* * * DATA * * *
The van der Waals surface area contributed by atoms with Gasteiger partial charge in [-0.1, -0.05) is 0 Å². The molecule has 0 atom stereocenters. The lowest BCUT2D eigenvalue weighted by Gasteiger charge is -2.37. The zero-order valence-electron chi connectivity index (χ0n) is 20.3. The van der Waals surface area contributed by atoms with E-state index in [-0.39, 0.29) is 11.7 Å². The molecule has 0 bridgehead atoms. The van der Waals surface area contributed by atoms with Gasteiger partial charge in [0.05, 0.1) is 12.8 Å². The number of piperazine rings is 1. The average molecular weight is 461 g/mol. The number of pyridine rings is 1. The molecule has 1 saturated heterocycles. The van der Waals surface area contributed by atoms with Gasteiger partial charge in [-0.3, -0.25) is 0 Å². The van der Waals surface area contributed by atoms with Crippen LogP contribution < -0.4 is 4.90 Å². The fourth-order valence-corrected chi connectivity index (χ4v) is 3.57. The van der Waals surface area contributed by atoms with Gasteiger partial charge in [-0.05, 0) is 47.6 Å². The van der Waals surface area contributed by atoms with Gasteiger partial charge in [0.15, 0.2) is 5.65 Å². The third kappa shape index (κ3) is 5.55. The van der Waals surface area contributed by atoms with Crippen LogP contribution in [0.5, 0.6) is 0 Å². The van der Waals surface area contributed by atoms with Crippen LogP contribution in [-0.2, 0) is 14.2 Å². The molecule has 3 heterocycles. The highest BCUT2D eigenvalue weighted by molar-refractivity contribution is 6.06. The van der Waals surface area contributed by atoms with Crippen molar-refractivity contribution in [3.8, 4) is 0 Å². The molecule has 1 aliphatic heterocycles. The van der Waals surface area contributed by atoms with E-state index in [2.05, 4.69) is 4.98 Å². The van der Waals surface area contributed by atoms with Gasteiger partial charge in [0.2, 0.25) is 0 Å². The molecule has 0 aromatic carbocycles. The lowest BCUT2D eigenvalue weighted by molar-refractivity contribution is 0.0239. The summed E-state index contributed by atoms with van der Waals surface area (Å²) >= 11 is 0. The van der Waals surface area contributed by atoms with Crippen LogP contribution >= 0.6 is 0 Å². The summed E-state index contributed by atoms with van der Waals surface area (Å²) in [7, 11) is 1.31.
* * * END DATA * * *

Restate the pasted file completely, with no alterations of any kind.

The van der Waals surface area contributed by atoms with Gasteiger partial charge in [-0.1, -0.05) is 0 Å². The molecule has 0 atom stereocenters. The lowest BCUT2D eigenvalue weighted by Gasteiger charge is -2.37. The zero-order valence-electron chi connectivity index (χ0n) is 20.3. The van der Waals surface area contributed by atoms with E-state index in [-0.39, 0.29) is 11.7 Å². The molecule has 0 bridgehead atoms. The van der Waals surface area contributed by atoms with Gasteiger partial charge in [0.05, 0.1) is 12.8 Å². The number of piperazine rings is 1. The average molecular weight is 461 g/mol. The number of pyridine rings is 1. The molecule has 1 saturated heterocycles. The van der Waals surface area contributed by atoms with Gasteiger partial charge in [-0.3, -0.25) is 0 Å². The van der Waals surface area contributed by atoms with Crippen LogP contribution < -0.4 is 4.90 Å². The fourth-order valence-corrected chi connectivity index (χ4v) is 3.57. The van der Waals surface area contributed by atoms with Gasteiger partial charge in [-0.05, 0) is 47.6 Å². The van der Waals surface area contributed by atoms with Gasteiger partial charge in [0.15, 0.2) is 5.65 Å². The third kappa shape index (κ3) is 5.55. The van der Waals surface area contributed by atoms with Crippen LogP contribution in [0.5, 0.6) is 0 Å². The van der Waals surface area contributed by atoms with Crippen LogP contribution in [-0.2, 0) is 14.2 Å². The molecule has 3 heterocycles. The highest BCUT2D eigenvalue weighted by molar-refractivity contribution is 6.06. The van der Waals surface area contributed by atoms with Crippen molar-refractivity contribution in [3.8, 4) is 0 Å². The molecule has 1 aliphatic heterocycles. The van der Waals surface area contributed by atoms with E-state index in [2.05, 4.69) is 4.98 Å². The van der Waals surface area contributed by atoms with Gasteiger partial charge in [0.2, 0.25) is 0 Å². The molecule has 0 aromatic carbocycles. The lowest BCUT2D eigenvalue weighted by molar-refractivity contribution is 0.0239. The summed E-state index contributed by atoms with van der Waals surface area (Å²) >= 11 is 0. The van der Waals surface area contributed by atoms with Crippen LogP contribution >= 0.6 is 0 Å². The summed E-state index contributed by atoms with van der Waals surface area (Å²) in [7, 11) is 1.31.